Fret crowning question

Discussion in 'Hardware, Setup & Repair [BG]' started by Truktek2, Jul 13, 2013.

  1. Truktek2


    Sep 5, 2008
    Queens, NY
    I've just recently started doing my own fretwork, and I have a couple of questions. After I level the frets, I run a black marker over the fret tops so I can see how much material I take off when crowning. I stop when there is a thin line left on top of the frets.

    How thin of a line should I leave? I usually stop when I have a little under 1/64 of an inch showing (the contact area of fret that touches the string). Is this too little or too much?

    I also noticed, that it's possible to remove more material from one side of the fret than the other if you're not careful, making the black line not perfectly center on the fret. Would such a small deviation cause intonation problems?

    And lastly, how many times can this procedure be done before the frets need to be replaced? How do you know if your frets are too low?

    Thanks for all the insight. :help:
  2. Bruce Johnson

    Bruce Johnson Gold Supporting Member Commercial User

    Feb 4, 2011
    Fillmore, CA
    Professional Luthier
    You're doing the right things. I typically do the black marker trick before the leveling, because that's where you really want to be able to see where you are contacting the frets. My favorite marker for darkening the fret tops is a Sharpie Industrial, the big fat ones that they sell at Home Depot. They have a wide chisel tip that works great on a fret.

    For the crowning, you want to leave a thin line right down the center of the fret. I don't know if the width of the line matters much, just make it thin and uniform, and centered. If you crown it too much and "erase" the line, then you've damaged the leveling. So, to do a perfect job, make the line as thin as you dare without erasing it.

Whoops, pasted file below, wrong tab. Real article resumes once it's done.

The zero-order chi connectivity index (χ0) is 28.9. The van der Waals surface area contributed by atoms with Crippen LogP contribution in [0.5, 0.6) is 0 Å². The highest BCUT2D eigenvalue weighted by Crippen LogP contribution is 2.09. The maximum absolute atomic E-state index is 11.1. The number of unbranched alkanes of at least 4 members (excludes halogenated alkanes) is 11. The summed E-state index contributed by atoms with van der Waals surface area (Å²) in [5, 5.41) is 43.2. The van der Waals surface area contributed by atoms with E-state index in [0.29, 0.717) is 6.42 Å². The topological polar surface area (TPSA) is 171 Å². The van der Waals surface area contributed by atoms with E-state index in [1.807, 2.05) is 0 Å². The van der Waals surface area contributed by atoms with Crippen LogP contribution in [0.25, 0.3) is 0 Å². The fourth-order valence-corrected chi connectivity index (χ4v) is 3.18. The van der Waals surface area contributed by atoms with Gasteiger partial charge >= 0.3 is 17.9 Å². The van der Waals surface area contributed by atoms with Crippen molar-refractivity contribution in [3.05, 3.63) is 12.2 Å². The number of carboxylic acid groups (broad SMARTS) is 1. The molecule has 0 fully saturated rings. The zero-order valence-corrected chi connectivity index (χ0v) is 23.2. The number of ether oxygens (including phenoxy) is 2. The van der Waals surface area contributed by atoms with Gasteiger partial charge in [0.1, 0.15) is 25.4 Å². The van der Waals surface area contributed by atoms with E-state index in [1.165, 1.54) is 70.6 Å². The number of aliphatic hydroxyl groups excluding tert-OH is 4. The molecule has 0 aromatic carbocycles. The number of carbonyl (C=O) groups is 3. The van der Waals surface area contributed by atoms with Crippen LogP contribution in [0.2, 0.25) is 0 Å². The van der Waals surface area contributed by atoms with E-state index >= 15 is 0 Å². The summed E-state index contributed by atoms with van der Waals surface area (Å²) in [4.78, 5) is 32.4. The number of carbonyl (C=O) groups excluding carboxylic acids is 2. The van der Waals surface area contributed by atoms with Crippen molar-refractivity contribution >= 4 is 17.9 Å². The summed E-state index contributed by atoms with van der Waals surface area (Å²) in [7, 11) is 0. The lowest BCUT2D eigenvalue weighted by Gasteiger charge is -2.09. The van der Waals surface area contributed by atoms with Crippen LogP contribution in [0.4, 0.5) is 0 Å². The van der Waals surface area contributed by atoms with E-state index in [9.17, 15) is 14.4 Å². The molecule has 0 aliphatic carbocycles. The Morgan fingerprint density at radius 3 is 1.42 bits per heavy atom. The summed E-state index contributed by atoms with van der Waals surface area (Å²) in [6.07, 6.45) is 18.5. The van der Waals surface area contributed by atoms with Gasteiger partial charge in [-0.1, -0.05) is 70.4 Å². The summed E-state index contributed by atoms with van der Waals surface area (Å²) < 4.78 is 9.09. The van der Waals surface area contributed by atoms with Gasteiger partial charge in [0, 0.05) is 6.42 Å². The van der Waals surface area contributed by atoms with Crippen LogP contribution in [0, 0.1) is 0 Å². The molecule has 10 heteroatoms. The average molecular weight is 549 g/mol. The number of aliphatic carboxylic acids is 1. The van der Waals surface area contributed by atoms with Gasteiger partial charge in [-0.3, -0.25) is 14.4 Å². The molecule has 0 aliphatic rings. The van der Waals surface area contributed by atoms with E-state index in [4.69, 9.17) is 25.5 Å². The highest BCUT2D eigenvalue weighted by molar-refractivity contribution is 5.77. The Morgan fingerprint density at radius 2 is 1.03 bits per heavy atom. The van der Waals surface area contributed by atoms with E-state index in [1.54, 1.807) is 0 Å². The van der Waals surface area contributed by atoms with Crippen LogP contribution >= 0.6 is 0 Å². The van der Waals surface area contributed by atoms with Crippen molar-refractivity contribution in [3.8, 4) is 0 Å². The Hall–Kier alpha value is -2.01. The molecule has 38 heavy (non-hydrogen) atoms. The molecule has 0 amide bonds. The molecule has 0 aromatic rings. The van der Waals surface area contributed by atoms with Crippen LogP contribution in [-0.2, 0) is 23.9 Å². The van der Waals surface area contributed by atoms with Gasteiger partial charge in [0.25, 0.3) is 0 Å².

If you file too much on one side, causing the line to be off center then, yes, you've moved the point where the string is contacting, messing with the intonation. Sometimes we intentionally crown frets offset to correct the intonation on an out-of-position fret. That sometimes is a problem on '60's instruments. On most modern instruments, you can assume that the slots are accurately located, so the thin line should be centered on the fret, and centered over the slot.

    I don't know if there's any solid answer to when frets are too low. Super low cut frets were a fad a while back, mostly on guitars. I guess they are too low when you can't make a crown on them any more. Or when the edges cut your fingers.
    Killed_by_Death likes this.
  3. Truktek2


    Sep 5, 2008
    Queens, NY
    Thanks for the info! I will look into that marker. It's interesting that older instruments weren't as accurate, and that you could compensate for it. I learn something new every day. I've been looking on the internet for specs, but haven't come across any. I guess it's just preference and/or feel. I'll just keep tinkering until I find what works best for me.:p